Modeling and simulation of multiphase flow and transport in underground porous media is an essential component in many scientific and engineering applications. Now, more and more focus has been paid on the Diffuse Interface models, which describes the interface as a continuum three-dimensional entity separating the two bulk single phase fluids.
Realistic equation of state (e.g. Peng-Robinson equation of state), has been proved to be a more accurate choice to model the interface tension, compared to a simple double-well potential. To handle the unconditionally energy stable requirement, a method called invariant energy quadratization (IEQ) is proposed. This approach allows us to construct a linear and unconditional energy stable scheme. However, the coefficients in this method are variables, which hinders the application of the fast fourier transformation method. To overcome it, a stabilized predictor-corrector approach is proposed and introduced, which is also called scalar auxiliary variable (SAV) scheme, to construct schemes which are second –order accurate, easy to implement, fast to divergence and maintaining the stability of the first-order stabilized schemes.
In this paper, the coupled model combined with diffuse interface model and Peng-Robinson equation of state is applied to describe the phenomenon around the interface. In this scheme, the Helmholtz free energy is used as the kernel, and a gradient term is added as well. The Cahn-Hilliard equation is the H-1 gradient flow of the total free energy. Unlike the Allen-Cahn equation, the Cahn-Hilliard itself can preserve the total mass because the function is based on the mass conservation law. As a result, if we treat the equilibrium in the fourth order form, we will not need to deal the Lagrange multiplier and we can get a Cahn-Hilliard equation-like model as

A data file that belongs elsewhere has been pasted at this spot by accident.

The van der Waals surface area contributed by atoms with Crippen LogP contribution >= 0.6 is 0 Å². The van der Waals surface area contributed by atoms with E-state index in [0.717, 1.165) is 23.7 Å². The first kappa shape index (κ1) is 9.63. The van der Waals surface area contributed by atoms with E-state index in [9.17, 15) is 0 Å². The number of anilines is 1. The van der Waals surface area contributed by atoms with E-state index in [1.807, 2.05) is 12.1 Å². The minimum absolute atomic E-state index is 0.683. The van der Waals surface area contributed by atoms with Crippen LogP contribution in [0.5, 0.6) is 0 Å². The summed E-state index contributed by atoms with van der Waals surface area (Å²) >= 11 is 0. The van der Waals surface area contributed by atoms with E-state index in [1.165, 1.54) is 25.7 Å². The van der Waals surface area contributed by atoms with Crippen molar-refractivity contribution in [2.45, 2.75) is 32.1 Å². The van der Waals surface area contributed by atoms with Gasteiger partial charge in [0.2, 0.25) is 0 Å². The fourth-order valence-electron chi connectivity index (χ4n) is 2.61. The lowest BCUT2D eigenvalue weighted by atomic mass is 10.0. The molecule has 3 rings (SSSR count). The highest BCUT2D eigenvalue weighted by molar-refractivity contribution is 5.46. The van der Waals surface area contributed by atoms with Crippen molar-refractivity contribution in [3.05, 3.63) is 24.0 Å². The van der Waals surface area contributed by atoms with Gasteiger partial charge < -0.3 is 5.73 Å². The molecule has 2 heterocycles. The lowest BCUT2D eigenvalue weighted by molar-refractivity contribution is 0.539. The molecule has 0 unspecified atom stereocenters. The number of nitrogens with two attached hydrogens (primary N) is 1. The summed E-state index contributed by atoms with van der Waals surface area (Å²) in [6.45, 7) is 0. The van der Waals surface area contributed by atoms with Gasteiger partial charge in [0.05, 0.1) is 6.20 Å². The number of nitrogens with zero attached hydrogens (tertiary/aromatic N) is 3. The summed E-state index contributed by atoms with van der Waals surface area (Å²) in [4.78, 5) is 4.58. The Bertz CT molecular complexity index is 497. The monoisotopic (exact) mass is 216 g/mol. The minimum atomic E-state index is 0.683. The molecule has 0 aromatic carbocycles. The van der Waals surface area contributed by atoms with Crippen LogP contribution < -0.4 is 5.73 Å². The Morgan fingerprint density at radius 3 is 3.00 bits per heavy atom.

The main idea of the SAV scheme is to introduce the following term,the problem transforms to
We first simulate the separation of two phases of isobutene (nC4) at the temperature around 250K to 350K. Figure 3 shows the evolution of the solution of the fourth-order model.
We can see that a gas-liquid interface is formed around each liquid drops and the shape of the single drops become circle at the early stage. Then, the gas-liquid interface of each drops touch each other and these 4 drops start to mix together. Finally, a unit one is formed at the center of the whole domain. Figure 4 illustrates the energy dissipation trend during the evolution history and the mass conservation property.
Figure 5 shows the comparison of the surface tension obtained by the numerical experiment and the data from laboratory and our work meets the experiment data very well.
To show the numerical efficiency of such scheme, a 3D simulation on a 200200200 mesh is conducted and we can still get reasonable result.
|Acceptance of Terms and Conditions||Click here to agree|